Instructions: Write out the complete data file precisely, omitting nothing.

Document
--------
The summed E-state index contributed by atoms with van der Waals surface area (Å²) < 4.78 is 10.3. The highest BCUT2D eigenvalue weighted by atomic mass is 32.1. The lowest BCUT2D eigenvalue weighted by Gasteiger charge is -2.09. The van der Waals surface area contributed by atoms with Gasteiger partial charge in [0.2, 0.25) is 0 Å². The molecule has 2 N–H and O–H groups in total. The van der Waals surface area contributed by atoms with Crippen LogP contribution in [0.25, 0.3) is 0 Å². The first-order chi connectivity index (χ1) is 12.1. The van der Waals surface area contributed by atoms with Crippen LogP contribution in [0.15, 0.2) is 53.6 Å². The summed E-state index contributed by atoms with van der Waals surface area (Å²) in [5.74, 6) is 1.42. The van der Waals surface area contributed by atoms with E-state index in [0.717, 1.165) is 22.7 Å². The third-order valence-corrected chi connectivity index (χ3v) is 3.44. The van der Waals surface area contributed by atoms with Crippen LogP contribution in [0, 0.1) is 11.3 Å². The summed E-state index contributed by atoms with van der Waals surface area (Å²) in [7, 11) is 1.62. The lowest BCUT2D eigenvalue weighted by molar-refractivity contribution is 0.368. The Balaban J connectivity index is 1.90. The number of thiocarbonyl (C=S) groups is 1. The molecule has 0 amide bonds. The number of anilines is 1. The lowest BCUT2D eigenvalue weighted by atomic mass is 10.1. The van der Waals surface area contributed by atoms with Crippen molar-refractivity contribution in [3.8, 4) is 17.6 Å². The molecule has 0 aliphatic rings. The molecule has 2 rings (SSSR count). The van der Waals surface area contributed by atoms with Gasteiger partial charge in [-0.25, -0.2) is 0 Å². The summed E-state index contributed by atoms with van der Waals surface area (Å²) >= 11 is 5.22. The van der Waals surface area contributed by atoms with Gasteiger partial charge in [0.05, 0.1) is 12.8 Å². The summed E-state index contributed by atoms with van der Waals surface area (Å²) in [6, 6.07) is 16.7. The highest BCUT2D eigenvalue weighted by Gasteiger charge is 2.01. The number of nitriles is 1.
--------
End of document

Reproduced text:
The summed E-state index contributed by atoms with van der Waals surface area (Å²) < 4.78 is 10.3. The highest BCUT2D eigenvalue weighted by atomic mass is 32.1. The lowest BCUT2D eigenvalue weighted by Gasteiger charge is -2.09. The van der Waals surface area contributed by atoms with Gasteiger partial charge in [0.2, 0.25) is 0 Å². The molecule has 2 N–H and O–H groups in total. The van der Waals surface area contributed by atoms with Crippen LogP contribution in [0.25, 0.3) is 0 Å². The first-order chi connectivity index (χ1) is 12.1. The van der Waals surface area contributed by atoms with Crippen LogP contribution in [0.15, 0.2) is 53.6 Å². The summed E-state index contributed by atoms with van der Waals surface area (Å²) in [5.74, 6) is 1.42. The van der Waals surface area contributed by atoms with E-state index in [0.717, 1.165) is 22.7 Å². The third-order valence-corrected chi connectivity index (χ3v) is 3.44. The van der Waals surface area contributed by atoms with Crippen LogP contribution in [0, 0.1) is 11.3 Å². The summed E-state index contributed by atoms with van der Waals surface area (Å²) in [7, 11) is 1.62. The lowest BCUT2D eigenvalue weighted by molar-refractivity contribution is 0.368. The Balaban J connectivity index is 1.90. The number of thiocarbonyl (C=S) groups is 1. The molecule has 0 amide bonds. The number of anilines is 1. The lowest BCUT2D eigenvalue weighted by atomic mass is 10.1. The van der Waals surface area contributed by atoms with Crippen molar-refractivity contribution in [3.8, 4) is 17.6 Å². The molecule has 0 aliphatic rings. The molecule has 2 rings (SSSR count). The van der Waals surface area contributed by atoms with Gasteiger partial charge in [-0.25, -0.2) is 0 Å². The summed E-state index contributed by atoms with van der Waals surface area (Å²) >= 11 is 5.22. The van der Waals surface area contributed by atoms with Gasteiger partial charge in [0.05, 0.1) is 12.8 Å². The summed E-state index contributed by atoms with van der Waals surface area (Å²) in [6, 6.07) is 16.7. The highest BCUT2D eigenvalue weighted by Gasteiger charge is 2.01. The number of nitriles is 1.